The first of eight articles is brief, but one sentence:
Art. 1. The liturgical books promulgated by Saint Paul VI and Saint John Paul II, in conformity with the decrees of Vatican Council II, are the unique expression of the lex orandi of the Roman Rite.
The meaning hinges on one Latin phrase, translated as “the law of prayer.” An ancient saying draws an equivalency to “the law of belief,” suggesting that as we pray, we believe. Maybe there’s a hint of that here, but I would take the article at its word.
Two popes promulgated the liturgical reforms of Vatican II. (Note: while Pope Benedict approved translations through the CDWDS, the actual Rites were completed and updated from their immediate post-conciliar predecessors under Pope John Paul II.)
These liturgical books were a follow-up to Vatican II, endorsing spirit, theology, and intent of the council bishops. There was no hijacking. There was no nefarious agenda. To be sure, some people were alarmed and hurt. Some of that was caused by clumsy implementation. Some was due to theological disagreement. Or a lack of quality.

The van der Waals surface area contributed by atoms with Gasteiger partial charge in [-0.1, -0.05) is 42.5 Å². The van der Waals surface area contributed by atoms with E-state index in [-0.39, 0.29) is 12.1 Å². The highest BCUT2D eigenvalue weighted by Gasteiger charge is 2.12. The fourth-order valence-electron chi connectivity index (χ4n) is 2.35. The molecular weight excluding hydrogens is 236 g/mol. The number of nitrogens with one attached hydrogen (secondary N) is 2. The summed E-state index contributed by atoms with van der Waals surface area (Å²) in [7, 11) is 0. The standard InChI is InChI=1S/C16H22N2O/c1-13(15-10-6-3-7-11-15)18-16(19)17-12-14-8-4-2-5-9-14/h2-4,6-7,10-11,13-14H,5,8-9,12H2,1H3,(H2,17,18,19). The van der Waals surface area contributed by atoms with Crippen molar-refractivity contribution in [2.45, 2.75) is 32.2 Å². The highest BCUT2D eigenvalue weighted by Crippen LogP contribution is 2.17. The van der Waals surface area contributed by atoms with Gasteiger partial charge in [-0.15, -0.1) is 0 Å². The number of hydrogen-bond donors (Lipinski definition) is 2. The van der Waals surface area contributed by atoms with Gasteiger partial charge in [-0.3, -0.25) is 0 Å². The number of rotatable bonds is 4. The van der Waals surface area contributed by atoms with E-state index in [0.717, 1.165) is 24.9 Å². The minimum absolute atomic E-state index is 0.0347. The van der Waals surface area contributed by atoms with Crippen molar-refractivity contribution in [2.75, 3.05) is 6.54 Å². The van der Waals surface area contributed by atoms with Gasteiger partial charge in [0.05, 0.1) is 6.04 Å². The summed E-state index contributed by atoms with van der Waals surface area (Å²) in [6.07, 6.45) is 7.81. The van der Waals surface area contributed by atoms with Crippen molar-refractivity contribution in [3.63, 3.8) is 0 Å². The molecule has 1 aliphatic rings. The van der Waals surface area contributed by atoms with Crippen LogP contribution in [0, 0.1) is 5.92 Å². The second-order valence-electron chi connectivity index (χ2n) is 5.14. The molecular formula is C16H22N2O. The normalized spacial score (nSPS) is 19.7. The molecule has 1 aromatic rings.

However these are viewed, Pope Francis is asserting that the law of prayer in the Roman Church is only expressed in the reformed rites. What does that mean? “Unique” is the word given. The implication is that the rites of the post-Vatican II reform are the only way to express the Church’s law of prayer. Where does that leave the Traditional Latin Mass? Likely not on equal footing.
The approved English translation is here.